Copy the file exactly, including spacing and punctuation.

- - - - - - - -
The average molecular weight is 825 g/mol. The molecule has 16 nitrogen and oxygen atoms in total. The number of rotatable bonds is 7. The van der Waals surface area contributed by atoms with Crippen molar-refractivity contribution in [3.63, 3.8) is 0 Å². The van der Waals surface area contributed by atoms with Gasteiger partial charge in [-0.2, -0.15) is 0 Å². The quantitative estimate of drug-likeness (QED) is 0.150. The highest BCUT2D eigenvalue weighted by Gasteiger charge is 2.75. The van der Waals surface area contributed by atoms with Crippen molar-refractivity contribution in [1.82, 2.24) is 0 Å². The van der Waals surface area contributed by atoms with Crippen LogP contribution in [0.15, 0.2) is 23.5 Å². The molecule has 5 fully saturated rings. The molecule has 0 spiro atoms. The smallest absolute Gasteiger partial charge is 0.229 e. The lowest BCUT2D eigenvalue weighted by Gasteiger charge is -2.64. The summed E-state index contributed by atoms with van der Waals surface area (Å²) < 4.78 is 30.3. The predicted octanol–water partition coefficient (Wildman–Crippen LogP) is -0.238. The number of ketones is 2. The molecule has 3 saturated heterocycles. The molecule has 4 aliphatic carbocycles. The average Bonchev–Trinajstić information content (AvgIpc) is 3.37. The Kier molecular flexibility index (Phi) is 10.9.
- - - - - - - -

The average molecular weight is 825 g/mol. The molecule has 16 nitrogen and oxygen atoms in total. The number of rotatable bonds is 7. The van der Waals surface area contributed by atoms with Crippen molar-refractivity contribution in [3.63, 3.8) is 0 Å². The van der Waals surface area contributed by atoms with Gasteiger partial charge in [-0.2, -0.15) is 0 Å². The quantitative estimate of drug-likeness (QED) is 0.150. The highest BCUT2D eigenvalue weighted by Gasteiger charge is 2.75. The van der Waals surface area contributed by atoms with Crippen molar-refractivity contribution in [1.82, 2.24) is 0 Å². The van der Waals surface area contributed by atoms with Crippen LogP contribution in [0.15, 0.2) is 23.5 Å². The molecule has 5 fully saturated rings. The molecule has 0 spiro atoms. The smallest absolute Gasteiger partial charge is 0.229 e. The lowest BCUT2D eigenvalue weighted by Gasteiger charge is -2.64. The summed E-state index contributed by atoms with van der Waals surface area (Å²) < 4.78 is 30.3. The predicted octanol–water partition coefficient (Wildman–Crippen LogP) is -0.238. The number of ketones is 2. The molecule has 3 saturated heterocycles. The molecule has 4 aliphatic carbocycles. The average Bonchev–Trinajstić information content (AvgIpc) is 3.37. The Kier molecular flexibility index (Phi) is 10.9.